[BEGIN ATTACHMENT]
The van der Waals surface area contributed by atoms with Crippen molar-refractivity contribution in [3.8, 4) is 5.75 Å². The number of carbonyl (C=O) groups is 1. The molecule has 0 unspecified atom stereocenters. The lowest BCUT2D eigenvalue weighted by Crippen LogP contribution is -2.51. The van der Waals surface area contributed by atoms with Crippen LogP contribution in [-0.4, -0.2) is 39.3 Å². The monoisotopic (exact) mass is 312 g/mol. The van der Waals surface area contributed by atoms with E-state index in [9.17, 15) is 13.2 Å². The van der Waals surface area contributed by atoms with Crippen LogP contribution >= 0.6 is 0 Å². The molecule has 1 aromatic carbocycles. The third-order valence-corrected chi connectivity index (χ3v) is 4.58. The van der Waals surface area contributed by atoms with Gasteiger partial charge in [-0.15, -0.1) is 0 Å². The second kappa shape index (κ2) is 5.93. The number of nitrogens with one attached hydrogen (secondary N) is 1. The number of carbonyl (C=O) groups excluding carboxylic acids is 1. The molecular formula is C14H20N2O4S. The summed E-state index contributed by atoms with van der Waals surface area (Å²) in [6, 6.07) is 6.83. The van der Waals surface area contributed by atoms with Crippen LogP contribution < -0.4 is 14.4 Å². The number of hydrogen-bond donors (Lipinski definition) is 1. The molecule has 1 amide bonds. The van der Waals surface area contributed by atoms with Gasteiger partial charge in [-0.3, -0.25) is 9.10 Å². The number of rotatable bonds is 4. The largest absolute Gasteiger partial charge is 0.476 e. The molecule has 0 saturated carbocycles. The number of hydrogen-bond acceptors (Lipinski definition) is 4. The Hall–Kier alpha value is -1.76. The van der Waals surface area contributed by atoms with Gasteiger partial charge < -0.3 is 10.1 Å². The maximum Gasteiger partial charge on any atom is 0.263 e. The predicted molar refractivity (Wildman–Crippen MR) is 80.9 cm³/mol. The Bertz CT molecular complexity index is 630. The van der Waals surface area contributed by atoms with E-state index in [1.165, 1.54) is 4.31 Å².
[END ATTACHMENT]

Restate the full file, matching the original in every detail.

The van der Waals surface area contributed by atoms with Crippen molar-refractivity contribution in [3.8, 4) is 5.75 Å². The number of carbonyl (C=O) groups is 1. The molecule has 0 unspecified atom stereocenters. The lowest BCUT2D eigenvalue weighted by Crippen LogP contribution is -2.51. The van der Waals surface area contributed by atoms with Crippen LogP contribution in [-0.4, -0.2) is 39.3 Å². The monoisotopic (exact) mass is 312 g/mol. The van der Waals surface area contributed by atoms with E-state index in [9.17, 15) is 13.2 Å². The van der Waals surface area contributed by atoms with Crippen LogP contribution >= 0.6 is 0 Å². The molecule has 1 aromatic carbocycles. The third-order valence-corrected chi connectivity index (χ3v) is 4.58. The van der Waals surface area contributed by atoms with Gasteiger partial charge in [-0.15, -0.1) is 0 Å². The second kappa shape index (κ2) is 5.93. The number of nitrogens with one attached hydrogen (secondary N) is 1. The number of carbonyl (C=O) groups excluding carboxylic acids is 1. The molecular formula is C14H20N2O4S. The summed E-state index contributed by atoms with van der Waals surface area (Å²) in [6, 6.07) is 6.83. The van der Waals surface area contributed by atoms with Crippen LogP contribution < -0.4 is 14.4 Å². The number of hydrogen-bond donors (Lipinski definition) is 1. The molecule has 1 amide bonds. The van der Waals surface area contributed by atoms with Gasteiger partial charge in [-0.3, -0.25) is 9.10 Å². The number of rotatable bonds is 4. The largest absolute Gasteiger partial charge is 0.476 e. The molecule has 0 saturated carbocycles. The number of hydrogen-bond acceptors (Lipinski definition) is 4. The Hall–Kier alpha value is -1.76. The van der Waals surface area contributed by atoms with Gasteiger partial charge < -0.3 is 10.1 Å². The maximum Gasteiger partial charge on any atom is 0.263 e. The predicted molar refractivity (Wildman–Crippen MR) is 80.9 cm³/mol. The Bertz CT molecular complexity index is 630. The van der Waals surface area contributed by atoms with E-state index in [1.165, 1.54) is 4.31 Å².